Google Goes To The Inauguration

02/09/2009 05:12 am ET | Updated May 25, 2011

We've covered earlier about Googlers and former Googlers making big donations to Barack Obama's inauguration. Now Google's taking it up a notch, throwing its first ever party for a US president's inauguration, in conjunction with its YouTube video site and the Leadership Conference on Civil Rights.

It's not a ball. In fact, the invitation specifically avoids calling it that, saying:

Join Google/YouTube and the Leadership Conference on Civil Rights to honor the incoming Obama Administration, welcome a new era of open government, and take a break from traditional Inaugural balls.

So if it's not a ball, what exactly is it? Adam Kovacevich, who heads public relations out of Google's Washington DC office, told me:

I would characterize the event as an "alternative to traditional balls" -- it's not black tie, for example, and will have more of a lounge-like atmosphere.

And can we expect newly sworn-in President Obama to lounge by?

I don't expect that Obama will make it to this party - he's got enough of the "official" events to hit.

Indeed, Obama has one of 10 official inaugural balls to attend that evening. So who will be there? Who has been invited? How many will attend? Will there be Google execs meeting and greeting?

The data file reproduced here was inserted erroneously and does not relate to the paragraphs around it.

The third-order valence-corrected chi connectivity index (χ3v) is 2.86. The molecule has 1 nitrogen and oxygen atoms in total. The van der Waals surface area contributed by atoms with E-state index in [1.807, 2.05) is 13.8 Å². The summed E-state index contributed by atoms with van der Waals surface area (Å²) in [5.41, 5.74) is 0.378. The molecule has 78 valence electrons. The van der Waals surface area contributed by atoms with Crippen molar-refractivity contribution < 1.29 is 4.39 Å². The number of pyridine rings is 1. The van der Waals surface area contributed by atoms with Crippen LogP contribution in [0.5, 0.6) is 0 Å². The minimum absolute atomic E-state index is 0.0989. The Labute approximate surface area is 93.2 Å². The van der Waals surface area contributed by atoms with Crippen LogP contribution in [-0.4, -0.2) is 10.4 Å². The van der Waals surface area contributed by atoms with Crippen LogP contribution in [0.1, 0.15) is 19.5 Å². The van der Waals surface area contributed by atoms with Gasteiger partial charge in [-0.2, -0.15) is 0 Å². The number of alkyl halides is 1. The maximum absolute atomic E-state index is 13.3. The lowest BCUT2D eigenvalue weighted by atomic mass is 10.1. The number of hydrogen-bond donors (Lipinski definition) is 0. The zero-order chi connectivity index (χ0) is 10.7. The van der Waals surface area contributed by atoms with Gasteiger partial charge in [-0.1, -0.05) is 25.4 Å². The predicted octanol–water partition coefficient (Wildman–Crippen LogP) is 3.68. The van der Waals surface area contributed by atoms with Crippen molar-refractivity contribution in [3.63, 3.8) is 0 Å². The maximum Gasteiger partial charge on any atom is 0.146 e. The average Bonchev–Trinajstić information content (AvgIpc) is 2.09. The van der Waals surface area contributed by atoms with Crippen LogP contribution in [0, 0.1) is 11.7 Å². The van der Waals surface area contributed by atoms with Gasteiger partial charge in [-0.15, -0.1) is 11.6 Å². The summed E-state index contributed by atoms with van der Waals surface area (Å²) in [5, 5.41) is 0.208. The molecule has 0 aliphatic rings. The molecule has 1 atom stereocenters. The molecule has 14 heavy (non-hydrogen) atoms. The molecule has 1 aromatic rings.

I don't have a final number of people invited because the invitation process is ongoing. And it's pretty much impossible to say who's showing up until that night -- we just don't know for sure. I am pretty confident that a handful of Google execs will be at our party, although it's still too early to give you a precise lineup.

And why do the event at all?

We've done a lot over the past two years to help Google users get involved in the election, from the YouTube debates to polling place data in Google searches, and we felt that an inaugural event would be a fitting culmination of our election projects.

As said earlier, this is a first for Google. Why didn't they do something similar in 2004? Google didn't even have a Washington DC office then, Kovacevich noted. That didn't happen until 2005.